Its actually how its meant to work in the US, but the Feds have just got completely out of hand there.

As for "properly funded", we know that's just a progressive euphemism for out of control socialism. Try here-

Anonymous said...

Redbaiter.......Its very easy to take a 100,000 plus community with a large percentage of fortune 500 companies HQ's in the US and make it slightly better. In real life and across the divide it doesn't work.

Simple...if you want infrastructure you must have a high tax regime. France and Spain are bordering on socialist with high taxes but the infrastructure, rail, road, health and power generation is superb and leg of NZ lamb is cheaper than the maddest butcher trading next door to a freezing works.

You can always tell the state of a countries economy by the beauty of it's prostitutes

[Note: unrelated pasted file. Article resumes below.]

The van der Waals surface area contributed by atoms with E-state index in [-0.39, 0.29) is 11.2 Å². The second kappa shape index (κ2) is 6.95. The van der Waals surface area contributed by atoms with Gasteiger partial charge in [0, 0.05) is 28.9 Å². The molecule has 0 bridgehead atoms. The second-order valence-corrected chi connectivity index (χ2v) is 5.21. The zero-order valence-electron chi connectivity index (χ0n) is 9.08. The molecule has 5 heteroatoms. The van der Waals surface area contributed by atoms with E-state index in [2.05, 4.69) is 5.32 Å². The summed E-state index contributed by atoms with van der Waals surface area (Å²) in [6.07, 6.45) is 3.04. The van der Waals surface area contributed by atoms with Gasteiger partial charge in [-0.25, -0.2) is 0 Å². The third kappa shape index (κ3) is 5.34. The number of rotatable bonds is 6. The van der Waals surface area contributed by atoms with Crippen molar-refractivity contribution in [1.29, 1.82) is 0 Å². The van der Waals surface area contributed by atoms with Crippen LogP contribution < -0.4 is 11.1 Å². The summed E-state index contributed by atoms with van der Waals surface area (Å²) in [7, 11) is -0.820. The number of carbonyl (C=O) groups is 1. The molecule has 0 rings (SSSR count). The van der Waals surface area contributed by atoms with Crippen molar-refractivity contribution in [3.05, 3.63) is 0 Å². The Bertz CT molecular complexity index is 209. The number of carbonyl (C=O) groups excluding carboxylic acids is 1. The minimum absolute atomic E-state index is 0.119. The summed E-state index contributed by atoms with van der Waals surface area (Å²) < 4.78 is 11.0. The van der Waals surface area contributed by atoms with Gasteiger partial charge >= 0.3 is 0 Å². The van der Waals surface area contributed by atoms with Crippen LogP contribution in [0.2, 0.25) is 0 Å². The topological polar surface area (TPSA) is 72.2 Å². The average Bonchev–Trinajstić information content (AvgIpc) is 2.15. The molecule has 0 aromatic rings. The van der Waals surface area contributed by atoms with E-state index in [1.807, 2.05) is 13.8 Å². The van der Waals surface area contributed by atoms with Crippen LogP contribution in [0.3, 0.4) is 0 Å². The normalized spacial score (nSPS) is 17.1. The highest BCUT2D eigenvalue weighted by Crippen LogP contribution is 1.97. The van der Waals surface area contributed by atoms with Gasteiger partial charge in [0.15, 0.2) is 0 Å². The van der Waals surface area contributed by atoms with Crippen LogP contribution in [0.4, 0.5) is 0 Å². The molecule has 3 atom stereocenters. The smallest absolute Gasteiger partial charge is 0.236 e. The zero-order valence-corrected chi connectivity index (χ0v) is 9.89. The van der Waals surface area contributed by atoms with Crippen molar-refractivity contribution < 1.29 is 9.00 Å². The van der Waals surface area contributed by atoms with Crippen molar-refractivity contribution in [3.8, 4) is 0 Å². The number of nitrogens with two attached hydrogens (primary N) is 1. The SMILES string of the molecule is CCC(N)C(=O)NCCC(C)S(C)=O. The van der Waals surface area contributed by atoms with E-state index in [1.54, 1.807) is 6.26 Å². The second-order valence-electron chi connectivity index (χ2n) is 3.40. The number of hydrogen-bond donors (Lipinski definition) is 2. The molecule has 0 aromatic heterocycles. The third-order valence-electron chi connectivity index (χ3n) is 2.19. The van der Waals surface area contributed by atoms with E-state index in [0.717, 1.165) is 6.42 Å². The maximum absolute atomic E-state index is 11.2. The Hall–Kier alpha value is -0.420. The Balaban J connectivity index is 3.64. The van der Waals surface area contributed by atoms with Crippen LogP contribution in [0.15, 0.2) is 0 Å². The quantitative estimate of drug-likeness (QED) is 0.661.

(who said that?) Apparently in NZ they are very attractive.

Lord Egbut

Redbaiter said...

"Simple...if you want infrastructure you must have a high tax regime."

You state this my Lord with all the fervour of an evangelist rather than anyone who is thinking rationally.

Read this.

David said...

Worried of Tauranga says that the only way to reduce the size of government is to add more layers of government and the only way to reduce the cost of tax collection is to add more levels of tax collectors. No wonder she's worried.

Anonymous said...

Redbaiter.....I speak from experience. When you actually decide to broaden your life experience and live in other countries it pays not to use trite meaningless remarks.

When you have been hammering down a motorway for five hours at 140kph and an electric train overtakes at a speed that sucks your wing mirrors off you know where the tax dollars are going. The UK, NZ Aust and US bribe the electorate with promise of low taxes and are just tinkering with an ageing infrastructure. Neither of those countries have have even a K of HS rail. The French on the other hand have long realised that low taxes lead to social disorder, basic healthcare and crime.

Lord Egbut